Science, Technology, Engineering and Mathematics (STEM), is a multidisciplinary term used to group together these subjects. Previously known as SMET (Science, Maths, Engineering and Technology), STEM promotes a more “useful” education though applied mathematics and combining subjects to encourage creativity. Similarly to its counterpart HASS (Humanities, Arts and Social Sciences), STEM tries to promote competitiveness by creating organisations around the world which encourage and spread awareness about the benefits of working in their field.
As part of my research I interviewed Sandra Coecke, leading scientist working at the European Commission Joint Research Centre in Ispra, near Varese. She has presented at international scientific conferences and is an open lecturer at the Karolinska Institute (Sweden) and STEM promoter
What is the goal of STEM education? What are the benefits of STEM education?
In order to explain the goal, I will explain first the acronym. The acronym stands for science, technology, engineering and mathematics. […] STEM education tries to bring different disciplines of life science together. A STEM education allows for those who get an education and knowledge in these fields […] a broad multidisciplinary view on things. […] When I was in high school in the 80’s in Belgium […] it was not called STEM education […] but a first attempt at bringing […] life science, mathematics and physics much closer to [the] technology disciplines. Subsequently at university in Brussels, I’ve completed one of the first European degrees in biotechnological engineering; […] we got a lot of the technology and science parts in it, and of course the mathematics with the engineering. My educational has further been complemented with a PhD in the faculty of Medicine and Pharmacy completing my personal STEM education. What currently is been advocated regarding STEM education is to formalise it in a more global European context, and making it more explicit known that STEM education combines four distinct disciplines. Any multidisciplinary approach is greatly welcomed in education. It can be a combination of the life sciences, technology, physics and mathematics, like in STEM education but equally it can be applied to other educational tracks like e.g. the human sciences. […] [A] multidisciplinary view will be so beneficial for further professional careers.”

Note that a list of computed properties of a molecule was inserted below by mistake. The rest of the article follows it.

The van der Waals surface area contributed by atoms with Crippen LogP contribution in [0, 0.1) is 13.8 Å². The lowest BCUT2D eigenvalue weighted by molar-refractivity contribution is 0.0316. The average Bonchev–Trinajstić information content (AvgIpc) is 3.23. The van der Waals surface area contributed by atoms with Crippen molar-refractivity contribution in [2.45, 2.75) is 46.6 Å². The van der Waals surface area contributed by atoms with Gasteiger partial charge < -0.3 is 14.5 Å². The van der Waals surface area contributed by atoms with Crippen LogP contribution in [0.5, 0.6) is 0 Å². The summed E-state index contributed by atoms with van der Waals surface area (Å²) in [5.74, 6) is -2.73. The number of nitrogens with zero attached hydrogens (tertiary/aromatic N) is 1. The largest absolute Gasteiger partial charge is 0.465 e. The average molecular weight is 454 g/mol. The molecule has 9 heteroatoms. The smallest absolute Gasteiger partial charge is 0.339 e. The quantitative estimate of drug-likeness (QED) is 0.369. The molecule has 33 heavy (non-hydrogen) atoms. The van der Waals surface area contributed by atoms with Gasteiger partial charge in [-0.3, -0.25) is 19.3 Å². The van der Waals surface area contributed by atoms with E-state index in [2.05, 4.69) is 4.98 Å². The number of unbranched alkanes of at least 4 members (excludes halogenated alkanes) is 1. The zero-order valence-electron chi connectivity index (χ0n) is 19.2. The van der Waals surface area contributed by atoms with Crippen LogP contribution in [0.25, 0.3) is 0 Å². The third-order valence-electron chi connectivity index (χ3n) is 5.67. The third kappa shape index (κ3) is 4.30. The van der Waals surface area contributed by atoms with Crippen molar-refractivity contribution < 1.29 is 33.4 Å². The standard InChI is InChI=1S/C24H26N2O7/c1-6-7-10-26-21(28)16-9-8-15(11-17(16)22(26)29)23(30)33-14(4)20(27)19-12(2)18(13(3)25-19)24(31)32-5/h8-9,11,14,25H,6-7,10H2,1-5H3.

In what way may STEM give you a perspective that other fields, like HASS, may not?
“Well, I would formulate the question differently. I would not say that HASS education […] does not give the same possibilities [that STEM would], because I think that also [in the case of HASS] there are efforts to embrace the same multidisciplinary of bringing some aspects of sciences in these studies. Any discipline, be it life sciences or social sciences, I would say is beneficial.”
How would the STEM education reform the school system?
“It depends […] although STEM education isn’t really new in principle, bringing [subjects together] in a more harmonised way is a great way to reflect on what is meant by STEM education. In practice it means different subjects, study periods, school facilities. [Schools in Varese] are embracing the more formalised form of STEM. You hear that students have specific subjects on the curriculum, which [no longer] have the conventional naming. […] If you do an education like STEM, […] I’ve [realised] in my career that it so important already from the very early stages of education to exchange views with professionals in the STEM field, like you are doing now with me. That means that STEM education would likely benefit [students] by […] by integrating into the programmes visits, presentations, short-time internships with professionals in the multidisciplinary fields. Having already done this kind of education and exchanging views and opinion on what the advantages are and what STEM education can give you in your professional life can be helpful for those starting a STEM education. Formalising STEM, as it being done now, will help introduce it [into the curriculum] in a more harmonised way in the European school system. But I repeat again, many schools, including the European Schools, have aspects of STEM education already in the curriculum, creatively using [changing] the free [periods] and study trip topics towards STEM directed inputs. […] [This is useful] because you are not only incorporating STEM into the curriculum during the day but also you are stimulating your students to visit sites, to do school and private trips more related to STEM education, to look at STEM facilities, to do some kind of mentoring programme, to allow shadowing on a voluntary basis and much more. STEM is an education like any other, but it is now important to use your creativity to see in your education [path] what could be beneficial for you to open your horizons, creating [networks] already at an early stage. [Finally] this is beneficial for making a more informed decision when applying for higher education.”